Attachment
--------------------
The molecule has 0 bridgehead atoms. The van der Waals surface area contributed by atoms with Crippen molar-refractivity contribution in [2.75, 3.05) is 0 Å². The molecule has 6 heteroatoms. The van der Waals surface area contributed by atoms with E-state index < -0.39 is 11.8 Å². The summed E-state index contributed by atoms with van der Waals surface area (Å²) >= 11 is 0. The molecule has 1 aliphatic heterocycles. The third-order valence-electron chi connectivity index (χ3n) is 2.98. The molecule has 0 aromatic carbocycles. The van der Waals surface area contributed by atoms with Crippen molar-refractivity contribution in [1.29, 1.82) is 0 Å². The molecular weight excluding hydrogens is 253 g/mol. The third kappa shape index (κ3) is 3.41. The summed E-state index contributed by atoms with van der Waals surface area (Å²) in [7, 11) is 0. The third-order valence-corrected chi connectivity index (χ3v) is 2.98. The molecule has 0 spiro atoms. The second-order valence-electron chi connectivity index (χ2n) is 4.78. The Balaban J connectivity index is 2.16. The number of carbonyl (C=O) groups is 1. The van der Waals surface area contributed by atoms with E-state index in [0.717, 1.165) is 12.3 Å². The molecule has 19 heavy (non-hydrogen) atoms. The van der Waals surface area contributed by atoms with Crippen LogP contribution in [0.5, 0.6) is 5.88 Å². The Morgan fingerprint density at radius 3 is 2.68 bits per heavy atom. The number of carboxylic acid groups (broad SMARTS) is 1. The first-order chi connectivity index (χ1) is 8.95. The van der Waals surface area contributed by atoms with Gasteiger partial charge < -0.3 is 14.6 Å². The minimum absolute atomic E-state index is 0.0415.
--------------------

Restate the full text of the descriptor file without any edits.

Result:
The molecule has 0 bridgehead atoms. The van der Waals surface area contributed by atoms with Crippen molar-refractivity contribution in [2.75, 3.05) is 0 Å². The molecule has 6 heteroatoms. The van der Waals surface area contributed by atoms with E-state index < -0.39 is 11.8 Å². The summed E-state index contributed by atoms with van der Waals surface area (Å²) >= 11 is 0. The molecule has 1 aliphatic heterocycles. The third-order valence-electron chi connectivity index (χ3n) is 2.98. The molecule has 0 aromatic carbocycles. The van der Waals surface area contributed by atoms with Crippen molar-refractivity contribution in [1.29, 1.82) is 0 Å². The molecular weight excluding hydrogens is 253 g/mol. The third kappa shape index (κ3) is 3.41. The summed E-state index contributed by atoms with van der Waals surface area (Å²) in [7, 11) is 0. The third-order valence-corrected chi connectivity index (χ3v) is 2.98. The molecule has 0 spiro atoms. The second-order valence-electron chi connectivity index (χ2n) is 4.78. The Balaban J connectivity index is 2.16. The number of carbonyl (C=O) groups is 1. The van der Waals surface area contributed by atoms with E-state index in [0.717, 1.165) is 12.3 Å². The molecule has 19 heavy (non-hydrogen) atoms. The van der Waals surface area contributed by atoms with Crippen LogP contribution in [0.5, 0.6) is 5.88 Å². The Morgan fingerprint density at radius 3 is 2.68 bits per heavy atom. The number of carboxylic acid groups (broad SMARTS) is 1. The first-order chi connectivity index (χ1) is 8.95. The van der Waals surface area contributed by atoms with Gasteiger partial charge < -0.3 is 14.6 Å². The minimum absolute atomic E-state index is 0.0415.